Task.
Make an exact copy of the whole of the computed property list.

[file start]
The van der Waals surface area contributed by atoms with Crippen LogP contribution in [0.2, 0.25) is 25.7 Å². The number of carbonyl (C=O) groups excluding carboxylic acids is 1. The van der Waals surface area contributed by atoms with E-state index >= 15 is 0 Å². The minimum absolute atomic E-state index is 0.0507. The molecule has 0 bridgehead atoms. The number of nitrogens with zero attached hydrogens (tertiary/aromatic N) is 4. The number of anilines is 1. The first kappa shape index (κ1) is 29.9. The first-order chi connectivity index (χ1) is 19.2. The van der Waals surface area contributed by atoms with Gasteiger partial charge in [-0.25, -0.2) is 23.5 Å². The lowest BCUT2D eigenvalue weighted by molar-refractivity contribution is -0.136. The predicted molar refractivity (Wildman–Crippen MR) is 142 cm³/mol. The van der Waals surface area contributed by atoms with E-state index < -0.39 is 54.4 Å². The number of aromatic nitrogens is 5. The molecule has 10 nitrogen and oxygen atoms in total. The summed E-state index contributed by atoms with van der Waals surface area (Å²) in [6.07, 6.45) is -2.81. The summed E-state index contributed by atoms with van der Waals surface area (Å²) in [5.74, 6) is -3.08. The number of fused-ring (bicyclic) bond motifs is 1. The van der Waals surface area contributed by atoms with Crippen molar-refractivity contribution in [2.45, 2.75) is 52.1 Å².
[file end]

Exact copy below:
The van der Waals surface area contributed by atoms with Crippen LogP contribution in [0.2, 0.25) is 25.7 Å². The number of carbonyl (C=O) groups excluding carboxylic acids is 1. The van der Waals surface area contributed by atoms with E-state index >= 15 is 0 Å². The minimum absolute atomic E-state index is 0.0507. The molecule has 0 bridgehead atoms. The number of nitrogens with zero attached hydrogens (tertiary/aromatic N) is 4. The number of anilines is 1. The first kappa shape index (κ1) is 29.9. The first-order chi connectivity index (χ1) is 19.2. The van der Waals surface area contributed by atoms with Gasteiger partial charge in [-0.25, -0.2) is 23.5 Å². The lowest BCUT2D eigenvalue weighted by molar-refractivity contribution is -0.136. The predicted molar refractivity (Wildman–Crippen MR) is 142 cm³/mol. The van der Waals surface area contributed by atoms with E-state index < -0.39 is 54.4 Å². The number of aromatic nitrogens is 5. The molecule has 10 nitrogen and oxygen atoms in total. The summed E-state index contributed by atoms with van der Waals surface area (Å²) in [6.07, 6.45) is -2.81. The summed E-state index contributed by atoms with van der Waals surface area (Å²) in [5.74, 6) is -3.08. The number of fused-ring (bicyclic) bond motifs is 1. The van der Waals surface area contributed by atoms with Crippen molar-refractivity contribution in [2.45, 2.75) is 52.1 Å².